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National Broadband Plan: Serving the Last, the Least and the Lost

in Broadband's Impact/FCC Workshops/National Broadband Plan by

October 8, 2009 - The national broadband plan needs to focus on “the least, the last and the lost,” according to panelists participating in the Federal Communications Commission’s field hearing on mobile applications and radio-frequencies Thursday in San Diego, Calif.

The “least” would include those in the lower income bracket, while the “last” are those in the outer limits of technology, panelists said.

Education and literacy is probably the main key to reaching the “lost,” who are mainly the people who have not understood the value of broadband in their lives.

Rey Ramsey, president of the non-profit group One Economy, added that mobile applications enable people to improve their lives using broadband.

“We need a purposeful approach to involve minorities in the national plan, since these groups have been slow in the adoption of the technology,” Said Ramsey. More work also needs to be done to build awareness on the benefits of broadband.

The national broadband plan currently under consideration by the FCC should also focus on maximizing opportunities for populations that have previously not been using broadband, panelists said.

High rates of internet connectivity can be used to improve consumers’ compliance with environmentally-friendly choices.

“We need to ask ourselves what we need to do in order to help lift the low income people through connection to broadband,” Ramsey said.

Egil Gronstad, vice president of technology planning for Leap Wireless – whose company sells voice and data to low-income and younger users – said that almost half of their subscribers have not previously purchased voice or data.

“This could be due to the high costs, but we are selling to them at lower costs, with a monthly subscription of up to $40 being quite affordable for even those in the lower income bracket,” Gronstad said.

There is a growing appetite for  mobile data as new applications hit the market, he said. The amount of data consumed is expected to double every year per subscriber and this will in turn put a lot of stress on the existing network even with existing mobile enhancements.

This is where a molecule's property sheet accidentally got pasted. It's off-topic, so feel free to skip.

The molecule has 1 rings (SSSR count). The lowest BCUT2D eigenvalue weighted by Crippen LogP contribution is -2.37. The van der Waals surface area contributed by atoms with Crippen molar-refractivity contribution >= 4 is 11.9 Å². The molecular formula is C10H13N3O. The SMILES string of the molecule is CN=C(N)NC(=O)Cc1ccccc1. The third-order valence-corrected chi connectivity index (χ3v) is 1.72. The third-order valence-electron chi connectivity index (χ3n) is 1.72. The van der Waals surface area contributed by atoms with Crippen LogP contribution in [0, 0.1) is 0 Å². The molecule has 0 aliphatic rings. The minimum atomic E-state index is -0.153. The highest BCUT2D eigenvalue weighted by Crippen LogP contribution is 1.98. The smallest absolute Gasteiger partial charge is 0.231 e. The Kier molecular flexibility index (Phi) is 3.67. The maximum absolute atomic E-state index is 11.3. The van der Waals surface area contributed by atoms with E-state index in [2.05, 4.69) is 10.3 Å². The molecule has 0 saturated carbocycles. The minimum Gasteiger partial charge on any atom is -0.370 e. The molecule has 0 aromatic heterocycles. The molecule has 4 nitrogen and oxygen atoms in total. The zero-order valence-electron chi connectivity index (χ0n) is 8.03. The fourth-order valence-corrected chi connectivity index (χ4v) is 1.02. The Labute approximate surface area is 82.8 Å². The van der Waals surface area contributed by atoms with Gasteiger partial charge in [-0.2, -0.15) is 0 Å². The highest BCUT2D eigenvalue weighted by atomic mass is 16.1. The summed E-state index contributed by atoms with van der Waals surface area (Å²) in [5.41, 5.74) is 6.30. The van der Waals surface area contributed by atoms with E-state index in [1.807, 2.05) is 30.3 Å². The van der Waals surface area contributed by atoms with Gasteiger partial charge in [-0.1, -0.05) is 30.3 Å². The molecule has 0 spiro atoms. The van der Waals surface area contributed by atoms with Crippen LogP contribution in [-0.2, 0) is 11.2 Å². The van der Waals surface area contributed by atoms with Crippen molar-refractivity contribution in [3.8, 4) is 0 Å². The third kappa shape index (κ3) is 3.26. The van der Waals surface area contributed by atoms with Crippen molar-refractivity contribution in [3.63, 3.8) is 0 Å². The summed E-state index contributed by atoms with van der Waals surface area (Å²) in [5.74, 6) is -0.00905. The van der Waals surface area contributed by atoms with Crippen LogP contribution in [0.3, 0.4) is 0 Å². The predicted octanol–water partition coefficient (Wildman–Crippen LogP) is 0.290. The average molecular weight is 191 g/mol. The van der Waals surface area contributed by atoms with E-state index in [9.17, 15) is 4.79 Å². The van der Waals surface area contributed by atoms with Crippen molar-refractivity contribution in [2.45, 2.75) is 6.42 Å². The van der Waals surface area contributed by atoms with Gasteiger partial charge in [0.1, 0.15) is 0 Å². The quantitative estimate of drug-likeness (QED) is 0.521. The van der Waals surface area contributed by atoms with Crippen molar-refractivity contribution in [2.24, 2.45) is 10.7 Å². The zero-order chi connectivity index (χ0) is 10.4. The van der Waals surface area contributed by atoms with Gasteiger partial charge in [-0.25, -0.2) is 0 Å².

“The new applications call for additional spectrum to sustain it and improve its speed,” said Gronstad. He also asked the FCC to avail spectrum to smaller and mid-size internet providers in order to promote the provision of  high quality internet services to consumers.

Doing so would be especially useful in order to serve the tribal communities that are mostly in the rural areas that are unreached essential services such as the Internet, he said.

An intern at the National Journalism Center, Mercy was a Reporter-Researcher for until November 2009. She was a business reporter on leave from the Daily Nation of Nairobi, Kenya. She has a bachelor’s degree in English and Education from Daystar University in Nairobi.

1 Comment

  1. […] Yes to the former, no to the latter. Although I suggested in class the other day that penetration should no longer be the focus of broadband policy, there’s a flip side. Many people (including me) believe access to fast, affordable broadband must soon replace basic voice telephony as part of universal service policy, and there’s a long way to go on that score. On Thursday of last week, the FCC held another of its field meetings, this one in San Diego, and the big headline out of that session was what the panelists said about universality: the national broadband plan needs to focus on “the least, the last and the lost.” See the related story at […]

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